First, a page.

Almost all causes of hair loss, except those requiring an appointment with your doctor and further medical attention such as genetics, autoimmune disorders and underlying medical conditions, can be treated with proper nutrition. With an adequate intake of water, essential fatty acids, vitamins, minerals and proteins you can take care of stress, hormonal imbalance, infections, skin and particularly scalp irritations and any nutritional deficiency which may lead to having weak, dry and unhealthy looking hair prone to splitting and breaking off.

Silica is a micro nutrient vital for growth and development. Also known as silicon, it is one the most abundant minerals on the planet. It’s also called a trace mineral, meaning the body needs very small amounts silica to function properly. Silica is responsible for regulation of calcium and magnesium, the building block of bones and teeth. It also balances the absorption rate and balance of minerals, whose imbalance leads to osteoporosis, a disease causing bones to become weak and fragile.

Importance of silica for hair growthSilica’s alkaline properties make it a good counterbalance for overly acidic conditions caused by poor dieting, and it regulates the overall pH levels in the body, helping the immune system fight diseases.

Like olive oil, it is used to treat acidity of the scalp, which causes infections, impaired functions of the follicles and weak hair. Besides controlling acidity and aiding bone production, it is essential for production of collagen, needed by the skin and tissues, especially those surrounding hair follicles.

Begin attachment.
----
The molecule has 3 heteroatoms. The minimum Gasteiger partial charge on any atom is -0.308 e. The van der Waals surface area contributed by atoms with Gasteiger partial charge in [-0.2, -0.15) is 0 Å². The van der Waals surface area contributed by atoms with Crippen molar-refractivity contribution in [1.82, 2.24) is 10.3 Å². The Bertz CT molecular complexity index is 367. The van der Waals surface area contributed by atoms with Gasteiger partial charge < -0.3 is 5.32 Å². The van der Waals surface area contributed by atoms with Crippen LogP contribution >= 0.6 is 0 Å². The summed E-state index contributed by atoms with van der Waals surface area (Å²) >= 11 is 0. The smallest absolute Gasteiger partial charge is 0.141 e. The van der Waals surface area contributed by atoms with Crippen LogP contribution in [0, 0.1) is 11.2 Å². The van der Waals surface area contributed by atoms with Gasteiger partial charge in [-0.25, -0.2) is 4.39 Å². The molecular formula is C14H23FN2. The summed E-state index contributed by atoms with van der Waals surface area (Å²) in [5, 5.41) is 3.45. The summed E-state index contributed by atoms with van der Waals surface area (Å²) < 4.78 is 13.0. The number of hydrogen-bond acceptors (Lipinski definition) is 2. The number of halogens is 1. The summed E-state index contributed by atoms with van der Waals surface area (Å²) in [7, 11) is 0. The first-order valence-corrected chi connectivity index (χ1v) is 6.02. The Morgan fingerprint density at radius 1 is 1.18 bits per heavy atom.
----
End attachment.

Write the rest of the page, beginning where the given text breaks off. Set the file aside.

Research has shown that silica is also used for transporting nutrients to the skin, nails and hair, aiding the hair growth sequence. Monthly period and child birth wreak havoc with the hormones, making the hair weaker and liable to falling off, so intake of silica balances the hormone levels leading to strong, shiny and above all, healthy hair.

Importance of silica for hair growthDue to chemical treatment and processing, the food we eat now is quite low in silica levels and other essential minerals. That being said, there are some foods that are rich in it, such as tomatoes, cucumbers, carrots, lettuce, marjoram, radish, whole grains and alfalfa seeds. Horsetail is a plant abundant with silica and has strong antioxidant and anti-inflammatory properties. You may use it for making teas, shampoos and massaging gels. To make a tea, add 2 to 3 teaspoons of dried herb to a cup of boiling water. You can make a shampoo by mixing 2 cups of distilled water, a cup of liquid castile soap and 2 teaspoons of dried horsetail. Use it once or twice a week, depending on the needs of your hair.

Although silica deficiency is rare, it happens naturally as we get older. Yes, Horsetail is rich in silica, but prolonged use of it may cause a drop in B vitamins and thiamin levels, so it is best you consult with your doctor or a dermatologist before using silica products and supplements or make sure you take plenty of B complex vitamins. You should not use Horsetail if you have heart or kidney disorders, diabetes and gout or use heart medication and diuretics.

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